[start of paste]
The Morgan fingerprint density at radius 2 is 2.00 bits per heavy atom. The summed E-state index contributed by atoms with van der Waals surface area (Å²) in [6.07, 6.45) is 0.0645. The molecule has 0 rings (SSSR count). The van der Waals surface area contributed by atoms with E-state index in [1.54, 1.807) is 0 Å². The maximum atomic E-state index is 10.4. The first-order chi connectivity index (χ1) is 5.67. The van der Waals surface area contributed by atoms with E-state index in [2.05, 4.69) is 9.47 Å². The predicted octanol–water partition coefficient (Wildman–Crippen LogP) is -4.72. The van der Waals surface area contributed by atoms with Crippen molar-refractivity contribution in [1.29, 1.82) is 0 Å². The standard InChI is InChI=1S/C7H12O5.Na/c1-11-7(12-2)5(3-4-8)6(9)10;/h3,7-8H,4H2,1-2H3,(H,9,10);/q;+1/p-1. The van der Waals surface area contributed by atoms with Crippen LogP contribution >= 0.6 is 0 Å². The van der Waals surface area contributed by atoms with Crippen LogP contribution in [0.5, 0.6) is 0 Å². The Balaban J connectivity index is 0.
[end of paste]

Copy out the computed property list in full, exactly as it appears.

The Morgan fingerprint density at radius 2 is 2.00 bits per heavy atom. The summed E-state index contributed by atoms with van der Waals surface area (Å²) in [6.07, 6.45) is 0.0645. The molecule has 0 rings (SSSR count). The van der Waals surface area contributed by atoms with E-state index in [1.54, 1.807) is 0 Å². The maximum atomic E-state index is 10.4. The first-order chi connectivity index (χ1) is 5.67. The van der Waals surface area contributed by atoms with E-state index in [2.05, 4.69) is 9.47 Å². The predicted octanol–water partition coefficient (Wildman–Crippen LogP) is -4.72. The van der Waals surface area contributed by atoms with Crippen molar-refractivity contribution in [1.29, 1.82) is 0 Å². The standard InChI is InChI=1S/C7H12O5.Na/c1-11-7(12-2)5(3-4-8)6(9)10;/h3,7-8H,4H2,1-2H3,(H,9,10);/q;+1/p-1. The van der Waals surface area contributed by atoms with Crippen LogP contribution >= 0.6 is 0 Å². The van der Waals surface area contributed by atoms with Crippen LogP contribution in [0.5, 0.6) is 0 Å². The Balaban J connectivity index is 0.